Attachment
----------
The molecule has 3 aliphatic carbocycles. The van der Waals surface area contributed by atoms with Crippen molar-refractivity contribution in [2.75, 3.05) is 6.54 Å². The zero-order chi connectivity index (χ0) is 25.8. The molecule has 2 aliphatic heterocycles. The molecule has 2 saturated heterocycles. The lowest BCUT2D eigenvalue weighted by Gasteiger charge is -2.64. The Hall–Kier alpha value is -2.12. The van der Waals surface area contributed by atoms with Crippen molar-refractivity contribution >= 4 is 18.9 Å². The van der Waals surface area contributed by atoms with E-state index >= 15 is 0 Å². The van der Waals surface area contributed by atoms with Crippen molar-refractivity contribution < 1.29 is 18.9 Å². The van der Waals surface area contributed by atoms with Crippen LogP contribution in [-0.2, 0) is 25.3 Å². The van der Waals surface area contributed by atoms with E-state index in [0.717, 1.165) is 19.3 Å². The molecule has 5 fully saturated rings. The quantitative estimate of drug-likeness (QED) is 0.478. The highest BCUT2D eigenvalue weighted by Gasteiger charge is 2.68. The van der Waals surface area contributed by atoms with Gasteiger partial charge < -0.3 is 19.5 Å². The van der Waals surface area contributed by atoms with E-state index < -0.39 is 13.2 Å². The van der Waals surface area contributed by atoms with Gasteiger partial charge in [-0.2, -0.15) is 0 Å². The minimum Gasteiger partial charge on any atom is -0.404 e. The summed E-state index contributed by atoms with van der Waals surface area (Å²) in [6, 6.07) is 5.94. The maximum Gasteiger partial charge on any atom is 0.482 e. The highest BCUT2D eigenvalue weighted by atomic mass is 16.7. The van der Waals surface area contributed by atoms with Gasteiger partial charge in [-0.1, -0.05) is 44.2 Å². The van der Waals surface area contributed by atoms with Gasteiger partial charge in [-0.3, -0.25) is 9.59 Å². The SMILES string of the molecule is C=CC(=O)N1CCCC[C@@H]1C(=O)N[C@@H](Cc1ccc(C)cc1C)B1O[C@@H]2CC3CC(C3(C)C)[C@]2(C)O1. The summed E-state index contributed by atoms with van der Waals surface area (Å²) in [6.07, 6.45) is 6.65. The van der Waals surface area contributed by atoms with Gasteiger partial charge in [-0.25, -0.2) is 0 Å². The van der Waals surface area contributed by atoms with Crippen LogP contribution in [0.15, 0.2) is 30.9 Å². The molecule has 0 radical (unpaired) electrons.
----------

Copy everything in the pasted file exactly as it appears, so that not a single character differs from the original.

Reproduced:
The molecule has 3 aliphatic carbocycles. The van der Waals surface area contributed by atoms with Crippen molar-refractivity contribution in [2.75, 3.05) is 6.54 Å². The zero-order chi connectivity index (χ0) is 25.8. The molecule has 2 aliphatic heterocycles. The molecule has 2 saturated heterocycles. The lowest BCUT2D eigenvalue weighted by Gasteiger charge is -2.64. The Hall–Kier alpha value is -2.12. The van der Waals surface area contributed by atoms with Crippen molar-refractivity contribution >= 4 is 18.9 Å². The van der Waals surface area contributed by atoms with E-state index >= 15 is 0 Å². The van der Waals surface area contributed by atoms with Crippen molar-refractivity contribution < 1.29 is 18.9 Å². The van der Waals surface area contributed by atoms with Crippen LogP contribution in [-0.2, 0) is 25.3 Å². The van der Waals surface area contributed by atoms with E-state index in [0.717, 1.165) is 19.3 Å². The molecule has 5 fully saturated rings. The quantitative estimate of drug-likeness (QED) is 0.478. The highest BCUT2D eigenvalue weighted by Gasteiger charge is 2.68. The van der Waals surface area contributed by atoms with Gasteiger partial charge < -0.3 is 19.5 Å². The van der Waals surface area contributed by atoms with E-state index < -0.39 is 13.2 Å². The van der Waals surface area contributed by atoms with Gasteiger partial charge in [-0.2, -0.15) is 0 Å². The minimum Gasteiger partial charge on any atom is -0.404 e. The summed E-state index contributed by atoms with van der Waals surface area (Å²) in [6, 6.07) is 5.94. The maximum Gasteiger partial charge on any atom is 0.482 e. The highest BCUT2D eigenvalue weighted by atomic mass is 16.7. The van der Waals surface area contributed by atoms with Gasteiger partial charge in [-0.1, -0.05) is 44.2 Å². The van der Waals surface area contributed by atoms with Gasteiger partial charge in [-0.3, -0.25) is 9.59 Å². The SMILES string of the molecule is C=CC(=O)N1CCCC[C@@H]1C(=O)N[C@@H](Cc1ccc(C)cc1C)B1O[C@@H]2CC3CC(C3(C)C)[C@]2(C)O1. The summed E-state index contributed by atoms with van der Waals surface area (Å²) in [6.07, 6.45) is 6.65. The van der Waals surface area contributed by atoms with Gasteiger partial charge in [-0.25, -0.2) is 0 Å². The van der Waals surface area contributed by atoms with Crippen LogP contribution in [0.15, 0.2) is 30.9 Å². The molecule has 0 radical (unpaired) electrons.